Helen Beatrix Potter is best known for her charming children's books such as The Tale of Peter Rabbit. Like Wharton, Potter grew up in an upper-class household, although she grew up rather more isolated from society, spending much of her childhood in Scotland and the Lake District of England. Her time in the countryside infused her with a deep love and respect for the natural world, and as she grew, she became not only a writer and illustrator, but also a natural scientist and a conservationist. Her study and watercolors of fungi were quite respected by mycologists of the time. Over her life she acquired a fair bit of land in the country, almost all of which she would leave to the Natural Trust, comprising a significant portion of the modern-day Lake District National Park.
Interestingly, she was forward thinking not only in terms of conservation, but in terms of business as well. In 1903, one year after The Tale of Peter Rabbit's release, Potter decided to bring Peter off the page and into the world. She created a stuffed toy in his image and registered her creation at the Patent Office — making Peter Rabbit the very first licensed fictional character.
1882 – 1941
Portrait taken by George Charles Beresford in 1902
Largely considered one of the most influential 20th century writers, Virginia Woolf contributed to the development of modernism literature and stream of consciousness. After her studies — first at home and then at King's College London — Woolf began writing in 1900. She was a member of the Bloomsbury Group, an association of writers, intellectuals, and artists who rejected norms and conventions, carving out a aesthetics, styles, and practices that centered around intrinsic value, left-liberal politics, and the importance of art and leisure. Woolf would become known for her novels (such as Mrs. Dalloway and To the Lighthouse) as well as her essays (A Room of One's Own). In addition to writing, Woolf opened and operated a publishing house with her husband. She would later become a central figure of feminist study.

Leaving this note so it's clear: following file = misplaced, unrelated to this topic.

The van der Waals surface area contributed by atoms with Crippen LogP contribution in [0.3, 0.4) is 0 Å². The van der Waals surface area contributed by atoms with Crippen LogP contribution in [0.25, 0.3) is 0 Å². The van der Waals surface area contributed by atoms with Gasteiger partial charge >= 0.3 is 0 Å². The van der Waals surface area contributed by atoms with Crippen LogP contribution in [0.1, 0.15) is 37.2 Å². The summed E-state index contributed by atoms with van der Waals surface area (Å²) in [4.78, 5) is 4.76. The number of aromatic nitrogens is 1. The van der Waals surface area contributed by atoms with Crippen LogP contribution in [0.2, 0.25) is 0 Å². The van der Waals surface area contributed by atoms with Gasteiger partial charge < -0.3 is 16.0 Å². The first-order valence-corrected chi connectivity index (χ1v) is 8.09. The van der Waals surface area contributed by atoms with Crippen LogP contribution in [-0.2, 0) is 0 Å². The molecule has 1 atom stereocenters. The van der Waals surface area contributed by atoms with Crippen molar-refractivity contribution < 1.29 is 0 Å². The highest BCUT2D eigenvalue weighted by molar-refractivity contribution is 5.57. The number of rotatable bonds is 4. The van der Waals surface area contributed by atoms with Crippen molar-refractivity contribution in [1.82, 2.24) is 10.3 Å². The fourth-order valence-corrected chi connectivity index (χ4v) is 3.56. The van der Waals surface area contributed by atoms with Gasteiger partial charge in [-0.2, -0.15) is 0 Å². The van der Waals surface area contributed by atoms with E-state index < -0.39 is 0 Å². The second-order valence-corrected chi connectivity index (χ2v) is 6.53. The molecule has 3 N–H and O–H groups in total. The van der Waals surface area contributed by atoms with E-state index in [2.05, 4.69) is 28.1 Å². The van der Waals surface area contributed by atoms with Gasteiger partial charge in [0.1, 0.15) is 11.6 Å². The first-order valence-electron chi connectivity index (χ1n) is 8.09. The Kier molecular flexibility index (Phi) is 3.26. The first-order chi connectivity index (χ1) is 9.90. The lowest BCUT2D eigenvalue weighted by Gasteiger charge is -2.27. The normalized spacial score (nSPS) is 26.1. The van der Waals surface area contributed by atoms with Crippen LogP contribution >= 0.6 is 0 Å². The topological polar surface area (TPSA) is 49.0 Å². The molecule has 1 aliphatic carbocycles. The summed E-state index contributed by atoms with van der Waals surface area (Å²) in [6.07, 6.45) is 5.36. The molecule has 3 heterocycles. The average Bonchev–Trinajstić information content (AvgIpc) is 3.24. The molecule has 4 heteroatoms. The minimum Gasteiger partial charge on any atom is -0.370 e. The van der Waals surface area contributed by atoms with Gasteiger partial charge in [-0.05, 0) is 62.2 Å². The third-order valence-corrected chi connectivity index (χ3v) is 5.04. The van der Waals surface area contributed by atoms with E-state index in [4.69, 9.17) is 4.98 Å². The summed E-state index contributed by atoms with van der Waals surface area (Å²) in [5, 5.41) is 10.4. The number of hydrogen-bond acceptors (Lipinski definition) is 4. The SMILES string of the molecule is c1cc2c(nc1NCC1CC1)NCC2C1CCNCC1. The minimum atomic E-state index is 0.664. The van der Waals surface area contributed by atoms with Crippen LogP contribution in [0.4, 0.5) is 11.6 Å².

1890 – 1976
Christie in 1958, from the Agatha Christie plaque -Torre Abbey, used under the Attribution-Share Alike 3.0 Unported license.
The Queen of Crime herself! Agatha Christie was a novelist and short story writer during the Golden Age of Detective Fiction. Christie is best known for her impeccably smart detective plays and novels including And Then There Were None — and of course, the extended adventures of Miss Marple and Hercule Poirot. Unsurprisingly, she was reportedly an avid reader of mysteries, and delighted in the works of Wilkie Collins and Arthur Conan Doyle.
Christie published her first detective novel The Mysterious Affair at Styles in 1920, introducing the world to her meticulous Belgian inspector. She drew from many of her life experiences (working as a nurse in both World Wars, accompanying her second husband on archeological digs) to create intricate, detail-rich fiction. Poirot himself was inspired by the Belgian soldiers she nursed in the first World War. Today, with 7,236 translations derived from her written works, she holds the title of the most translated author of all time.
1905 – 1982
Ayn Rand in 1943
Let us turn now from one of the most universally loved authors to one of the most divisive. But whether or not you're a fan of Rand's politics and ideas, you can't deny that she left her mark on the literary world. She has become well known for her novels such as Atlas Shrugged, as well as for her nonfiction. Rand was a staunch believer in reason (in fact, belief had nothing to do with it at all), and a great supporter of the free market, opposing both displays of centralized power and collectivist models. Her works are associated with and indeed foundational for many of today's libertarians —however, in her day, she opposed libertarians too.